A       When we worked at Crisil, we were blessed by the changing environment of falling tariffs and duties, which were challenging established businesses/ mega corporations. Who would have imagined NOCIL to get vanished only to be gobbled up by Reliance at the end of the cycle? In almost each of the cycle one was unsure of whether things were changing – and in a sure denial when they were changing the other way. When Tata announced its Indica – it was its last peak, and history almost repeated when Mr. Tata announced NANO. Frankly, when we moved in we were hardly aware of what to analyse, how to analyse, and why and where to invest. It is through your mistakes that you learn.

On the positive side, Dolat was one of the enterprising stints, where to get noticed we did some breakthrough work. Before all these 2G & 3G scams broke out, during my early days, we did research on “Spectrum”. Once you analyse telecom sector you know that it is the most crucial raw material and it is something you can’t see, touch or feel and we made reports making sense of this and trying to value it. We were also among the first few to understand the value migration in energy basket from conventional fossil liquids to Gas sector.

 

 

Q     What makes a successful analyst different from others?

A       Successful analyst is like a child. He questions everything and gets to know everything. You know how small children are – they keep on questioning you this & that and rack your brains. At the same time you have to be very humble, flexible, enthusiastic, inquisitive and enjoy the whole process.

 

 

Q     What are the major misconceptions that people have about stock market in general and about analyst/ fund managers in particular?

A       We are just like film stars. We both sell dreams and if it doesn’t work people punish us badly. They forget we are humans just like anybody else. We are no gods or demi-gods or super-humans with super powers.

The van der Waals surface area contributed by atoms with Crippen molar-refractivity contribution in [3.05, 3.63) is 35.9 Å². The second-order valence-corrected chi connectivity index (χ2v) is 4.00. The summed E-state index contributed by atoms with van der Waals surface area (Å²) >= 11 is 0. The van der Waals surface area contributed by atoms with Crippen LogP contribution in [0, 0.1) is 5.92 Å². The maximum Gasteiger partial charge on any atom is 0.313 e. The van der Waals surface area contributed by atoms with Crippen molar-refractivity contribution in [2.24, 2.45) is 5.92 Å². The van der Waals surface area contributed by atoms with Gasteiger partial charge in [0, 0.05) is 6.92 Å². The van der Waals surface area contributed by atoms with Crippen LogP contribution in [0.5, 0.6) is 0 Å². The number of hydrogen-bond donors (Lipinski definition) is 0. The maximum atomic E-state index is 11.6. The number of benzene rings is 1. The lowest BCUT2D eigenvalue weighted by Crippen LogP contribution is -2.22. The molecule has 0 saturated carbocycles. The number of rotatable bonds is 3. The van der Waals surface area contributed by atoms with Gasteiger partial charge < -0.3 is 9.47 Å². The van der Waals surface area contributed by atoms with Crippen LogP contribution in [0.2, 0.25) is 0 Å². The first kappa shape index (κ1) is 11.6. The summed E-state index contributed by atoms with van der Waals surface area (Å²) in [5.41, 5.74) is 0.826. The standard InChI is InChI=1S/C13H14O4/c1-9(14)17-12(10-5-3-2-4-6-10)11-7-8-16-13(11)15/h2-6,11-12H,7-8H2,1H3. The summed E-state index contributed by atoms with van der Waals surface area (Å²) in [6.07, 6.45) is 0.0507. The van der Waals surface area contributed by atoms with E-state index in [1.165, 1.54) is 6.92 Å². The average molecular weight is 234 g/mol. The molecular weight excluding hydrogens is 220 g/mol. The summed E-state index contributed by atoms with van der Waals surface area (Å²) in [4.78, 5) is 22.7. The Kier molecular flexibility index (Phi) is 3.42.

Q     What do you expect from newcomers to the stock markets? What are the qualities that new participants, especially students should possess for being successful in the stock markets? How should one go about acquiring those qualities?

A       Investing as a profession is a brilliant combination of almost all the basic disciplines: Science, Arts, Psychology… you name it…

In terms of soft skills – attitude, willingness to work hard, humility and in terms of hard skills that can be taught – industry analysis, understanding business models, financial statement analysis like Marwari businessmen, willingness to do on-ground research, strong knowledge of Excel (Excel in Excel), knowledge of basic valuation tools & techniques.

Few must-read books for students – The Goal, Warren Buffett Way, Little book That Beats The Market and Little Book That Creates Wealth, Cashflow Quadrant, The Professional, Winning Habits, Romancing the Balancesheet, The Secret, You Can Be Stock Market Genius and How To Make Money In Stocks.

 

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2 Comments leave one →
  1. Mitesh permalink
    October 8, 2013 3:46 am

    Great books. Brilliant Interview. And Superb Human being.

  2. Pourushasp permalink
    December 31, 2015 2:25 am

    Wonderful Interview, absolute pleasure to learn under Sir.